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Humans have a lot of misconceptions, hangups, and myths in mind when it comes to how chickens mate! Learn how chickens “court,” how roosters mate with hens, and whether you should let your flock mate. Discover the unique world of poultry romance!
Courting Behavior Explained
Courting is the rather decorous and Victorian term used to describe the behavior of both roosters and hens in the lead-up to sex. The Victorian vibe is maybe not a bad mindset to have, either, as chicken courting rituals resemble old-fashioned human ones: The male initiates, and the female either refuses or accepts his advances. Unlike, or perhaps exactly like, Victorian customs, the males are also not expected to be monogamous, and you will see a rooster flirt and even mate with multiple hens, sometimes in the same day.
Roosters: A rooster knows that the way to a hen’s heart is through her stomach, so he will start the courting ritual by “tid-biting” a hen - offering her a choice bit of food. This is his way of letting her know that he’s interested in her, and also of proving that he’s a good provider, or would be in the wild.
The second step in the rooster courtship ritual is again very Victorian, and that is to dance with the female. A romantic rooster will dip one wing toward his sweetheart and then shuffle in a circle around her. This is usually the last step before mating begins.
Hens: A hen is a female chicken. (See our glossary of chicken terms.) It can be harder to detect mating or courtship behaviors in hens because their role in this process is more passive. Individual hens won’t approach or woo a rooster; instead, they wait for his attention and then indicate their acceptance or rejection.
Does Mating Hurt the Hen?
Hens who aren’t interested in a rooster will let him know in no uncertain terms, ignoring him and even fighting him off if need be. Between this, aggression between roosters, and the physical roughness of the actual act, mating can lead to a lot of injuries in your flock. It is important to keep an especially close eye on your flock during this time.
A hen who is ready to mate will react to the mating dance described above by crouching or squatting on the ground and spreading her wings a little bit. She is very directly communicating her readiness for sex by making it physically easier for the rooster to start mating with her - and the rooster will be happy to get started!
How Chickens and Roosters Reproduce
The physical act of chicken mating is often referred to as the romantic-sounding and somewhat euphemistic “cloacal kiss.” As you probably know if you keep chickens, their cloaca is the key piece of anatomy through which they do all of their business - laying eggs, expelling waste, and mating. Roosters and hens both have cloacas, but there are anatomical differences between them that allow mating to take place.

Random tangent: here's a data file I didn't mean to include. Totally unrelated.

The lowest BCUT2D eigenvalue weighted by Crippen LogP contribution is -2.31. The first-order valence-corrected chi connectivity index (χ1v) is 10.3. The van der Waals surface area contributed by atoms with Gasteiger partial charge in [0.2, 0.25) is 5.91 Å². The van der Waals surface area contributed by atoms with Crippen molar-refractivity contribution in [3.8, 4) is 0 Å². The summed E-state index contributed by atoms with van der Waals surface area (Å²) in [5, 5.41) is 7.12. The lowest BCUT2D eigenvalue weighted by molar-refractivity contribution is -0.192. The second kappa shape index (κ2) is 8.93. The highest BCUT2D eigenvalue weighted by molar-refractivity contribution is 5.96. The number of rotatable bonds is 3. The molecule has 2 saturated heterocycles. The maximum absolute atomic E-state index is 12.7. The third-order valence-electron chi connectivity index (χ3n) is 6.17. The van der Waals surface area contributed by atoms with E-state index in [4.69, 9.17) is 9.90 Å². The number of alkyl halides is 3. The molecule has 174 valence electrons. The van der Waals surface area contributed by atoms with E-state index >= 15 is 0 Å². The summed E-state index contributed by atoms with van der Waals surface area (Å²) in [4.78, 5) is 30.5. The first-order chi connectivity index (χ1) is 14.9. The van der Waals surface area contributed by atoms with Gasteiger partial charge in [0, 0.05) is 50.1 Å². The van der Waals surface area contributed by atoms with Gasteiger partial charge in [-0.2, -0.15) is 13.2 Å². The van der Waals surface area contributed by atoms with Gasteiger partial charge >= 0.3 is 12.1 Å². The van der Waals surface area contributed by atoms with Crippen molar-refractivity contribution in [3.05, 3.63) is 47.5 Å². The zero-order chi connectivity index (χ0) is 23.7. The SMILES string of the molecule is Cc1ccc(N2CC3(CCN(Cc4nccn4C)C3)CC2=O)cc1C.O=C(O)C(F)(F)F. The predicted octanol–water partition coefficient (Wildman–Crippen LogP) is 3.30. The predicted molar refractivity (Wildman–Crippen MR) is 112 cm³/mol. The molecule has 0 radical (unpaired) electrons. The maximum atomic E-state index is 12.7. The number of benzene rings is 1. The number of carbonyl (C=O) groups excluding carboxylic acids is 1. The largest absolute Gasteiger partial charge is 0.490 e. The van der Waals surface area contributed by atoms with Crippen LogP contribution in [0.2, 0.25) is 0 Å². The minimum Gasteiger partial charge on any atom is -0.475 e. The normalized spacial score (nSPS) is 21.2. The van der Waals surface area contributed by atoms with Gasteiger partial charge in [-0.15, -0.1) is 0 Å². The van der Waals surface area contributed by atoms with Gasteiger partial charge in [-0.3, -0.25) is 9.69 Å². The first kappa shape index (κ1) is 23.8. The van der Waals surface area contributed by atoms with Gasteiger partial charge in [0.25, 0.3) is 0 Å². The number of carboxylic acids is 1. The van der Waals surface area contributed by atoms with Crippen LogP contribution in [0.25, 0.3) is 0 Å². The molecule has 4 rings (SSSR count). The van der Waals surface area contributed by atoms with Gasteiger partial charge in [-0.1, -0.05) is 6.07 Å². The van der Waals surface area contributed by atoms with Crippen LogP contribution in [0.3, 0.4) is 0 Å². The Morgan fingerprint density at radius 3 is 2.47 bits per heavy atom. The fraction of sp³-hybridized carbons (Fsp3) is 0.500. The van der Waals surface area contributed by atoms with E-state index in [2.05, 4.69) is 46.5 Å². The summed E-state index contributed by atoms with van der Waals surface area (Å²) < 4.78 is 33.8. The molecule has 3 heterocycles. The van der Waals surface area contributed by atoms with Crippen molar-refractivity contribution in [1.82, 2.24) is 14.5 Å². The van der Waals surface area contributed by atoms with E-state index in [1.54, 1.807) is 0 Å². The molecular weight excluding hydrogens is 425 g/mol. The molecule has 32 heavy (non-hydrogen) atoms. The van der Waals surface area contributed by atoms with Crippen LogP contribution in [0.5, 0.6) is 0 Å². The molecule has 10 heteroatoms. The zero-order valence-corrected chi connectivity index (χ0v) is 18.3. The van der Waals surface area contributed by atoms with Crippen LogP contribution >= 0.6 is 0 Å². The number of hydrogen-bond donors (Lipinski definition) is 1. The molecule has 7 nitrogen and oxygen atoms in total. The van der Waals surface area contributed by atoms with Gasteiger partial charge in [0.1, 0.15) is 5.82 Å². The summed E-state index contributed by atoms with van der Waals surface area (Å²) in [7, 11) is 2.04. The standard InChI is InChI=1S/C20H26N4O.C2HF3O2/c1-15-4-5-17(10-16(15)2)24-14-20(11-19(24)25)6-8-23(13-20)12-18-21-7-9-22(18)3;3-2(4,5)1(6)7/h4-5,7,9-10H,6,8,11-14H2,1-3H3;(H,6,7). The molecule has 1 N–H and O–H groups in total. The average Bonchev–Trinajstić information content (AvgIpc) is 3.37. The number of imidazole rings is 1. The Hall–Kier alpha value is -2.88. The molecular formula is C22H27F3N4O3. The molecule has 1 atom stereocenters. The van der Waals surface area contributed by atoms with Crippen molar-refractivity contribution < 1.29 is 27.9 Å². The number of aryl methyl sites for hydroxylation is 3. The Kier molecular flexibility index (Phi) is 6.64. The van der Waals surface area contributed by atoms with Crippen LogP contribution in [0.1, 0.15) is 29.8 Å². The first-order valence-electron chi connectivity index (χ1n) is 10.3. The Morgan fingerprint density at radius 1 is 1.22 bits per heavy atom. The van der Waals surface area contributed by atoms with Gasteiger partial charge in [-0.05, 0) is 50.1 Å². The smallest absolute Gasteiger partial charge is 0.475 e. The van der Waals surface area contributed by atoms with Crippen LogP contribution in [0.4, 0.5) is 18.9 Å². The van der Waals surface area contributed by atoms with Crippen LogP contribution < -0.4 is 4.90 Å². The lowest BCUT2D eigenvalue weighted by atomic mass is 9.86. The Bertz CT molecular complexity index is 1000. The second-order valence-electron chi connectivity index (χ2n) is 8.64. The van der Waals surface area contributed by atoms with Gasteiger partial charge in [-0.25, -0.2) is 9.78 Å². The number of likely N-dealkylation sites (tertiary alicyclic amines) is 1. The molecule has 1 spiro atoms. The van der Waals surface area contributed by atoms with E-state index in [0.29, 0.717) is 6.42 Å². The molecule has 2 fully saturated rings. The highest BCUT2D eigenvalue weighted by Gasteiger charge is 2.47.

Roosters do not have a penis. (Yes, this a very common question!) The malehas a papilla, which is a small bump that the rooster can push out and use to deliver sperm into the female’s cloaca, also called a vent. To do this, a rooster will mount a female from behind, steadying himself by grabbing the feathers of her back and head with his claws and beak. This can look quite aggressive and can lead to usually minor injuries to the hens.
Hens will also exert or push out their cloacas to collect as much sperm as possible from the males. This will be directed up to her oviducts, where eggs are formed, and will usually arrive about a week later to fertilize an egg. It can also be stored inside her body and used to fertilize additional eggs for days or even weeks after mating.
Should You Let Your Flock Mate?
Whether or not you “should” let your flock mate is an individual, subjective decision; there is no universal correct answer for everybody. The correct answer for you will depend on your individual birds, the amount of time and energy you want to dedicate to your chickens, and your long-term plans for your flock.
How often and how successfully your birds mate will largely depend on your individual birds, and can also vary with age, breed, and season.
On average, you can expect a rooster to mate multiple times a day during peak season, and about 60 percent of these matings are believed to result in successful fertilizations, but a lot of factors can change these numbers.
One major factor in how often your birds mate is the number of hens in your flock. Roosters can be prolific and are able to copulate up to 30 times a day! A single hen cannot keep up with this ambitious schedule, so having more hens will allow your rooster to get busy more often, if he wants to.
Of course, some roosters are more amorous than others, or more attracted to certain hens, and some hens are more willing to tolerate a rooster’s frequent advances. Just like humans, individual birds have their own libidos and preferences, and there isn’t much you can or should do to change that.
How Old Do Chickens Have to Be to Mate?
Once chickens have reached sexual maturity, younger birds are more likely to mate, and to mate successfully, than older ones. Most birds’ sexual activity peaks when they’re between one and three years old.
Birds are also most likely to mate in the spring and the least likely to mate in the winter. In general, the hotter it is, the hotter things will be getting with your chickens. That said, roosters are more than happy to mate year-round, so don’t be surprised if you see two birds going at it even on the coldest day of the year.
Allowing mating between your chickens is a great way to establish a self-sustaining flock of happy, healthy birds. The whole process can seem confusing and mysterious at first, but with time, both you and your birds will get the hang of the wild world of poultry romance.